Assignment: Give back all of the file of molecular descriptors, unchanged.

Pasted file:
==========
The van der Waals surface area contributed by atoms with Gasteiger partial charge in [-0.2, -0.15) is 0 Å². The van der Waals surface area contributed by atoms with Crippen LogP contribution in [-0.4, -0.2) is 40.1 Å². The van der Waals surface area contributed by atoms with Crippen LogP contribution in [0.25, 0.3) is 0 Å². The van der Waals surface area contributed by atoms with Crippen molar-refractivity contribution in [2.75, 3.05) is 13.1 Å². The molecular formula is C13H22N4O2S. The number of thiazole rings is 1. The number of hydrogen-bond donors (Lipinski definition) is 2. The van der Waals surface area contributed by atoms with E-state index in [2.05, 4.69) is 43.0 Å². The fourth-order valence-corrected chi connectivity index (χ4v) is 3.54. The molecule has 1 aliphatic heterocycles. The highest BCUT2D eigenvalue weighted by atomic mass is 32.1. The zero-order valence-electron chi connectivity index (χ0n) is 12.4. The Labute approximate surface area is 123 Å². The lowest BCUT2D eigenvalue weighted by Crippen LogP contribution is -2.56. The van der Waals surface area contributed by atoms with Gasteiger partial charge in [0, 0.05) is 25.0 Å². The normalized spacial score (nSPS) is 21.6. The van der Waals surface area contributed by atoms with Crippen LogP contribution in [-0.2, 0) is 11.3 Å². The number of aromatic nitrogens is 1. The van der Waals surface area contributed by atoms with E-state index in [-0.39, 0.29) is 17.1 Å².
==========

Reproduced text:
The van der Waals surface area contributed by atoms with Gasteiger partial charge in [-0.2, -0.15) is 0 Å². The van der Waals surface area contributed by atoms with Crippen LogP contribution in [-0.4, -0.2) is 40.1 Å². The van der Waals surface area contributed by atoms with Crippen LogP contribution in [0.25, 0.3) is 0 Å². The van der Waals surface area contributed by atoms with Crippen molar-refractivity contribution in [2.75, 3.05) is 13.1 Å². The molecular formula is C13H22N4O2S. The number of thiazole rings is 1. The number of hydrogen-bond donors (Lipinski definition) is 2. The van der Waals surface area contributed by atoms with E-state index in [2.05, 4.69) is 43.0 Å². The fourth-order valence-corrected chi connectivity index (χ4v) is 3.54. The molecule has 1 aliphatic heterocycles. The highest BCUT2D eigenvalue weighted by atomic mass is 32.1. The zero-order valence-electron chi connectivity index (χ0n) is 12.4. The Labute approximate surface area is 123 Å². The lowest BCUT2D eigenvalue weighted by Crippen LogP contribution is -2.56. The van der Waals surface area contributed by atoms with Gasteiger partial charge in [0, 0.05) is 25.0 Å². The normalized spacial score (nSPS) is 21.6. The van der Waals surface area contributed by atoms with Crippen LogP contribution in [-0.2, 0) is 11.3 Å². The number of aromatic nitrogens is 1. The van der Waals surface area contributed by atoms with E-state index in [-0.39, 0.29) is 17.1 Å².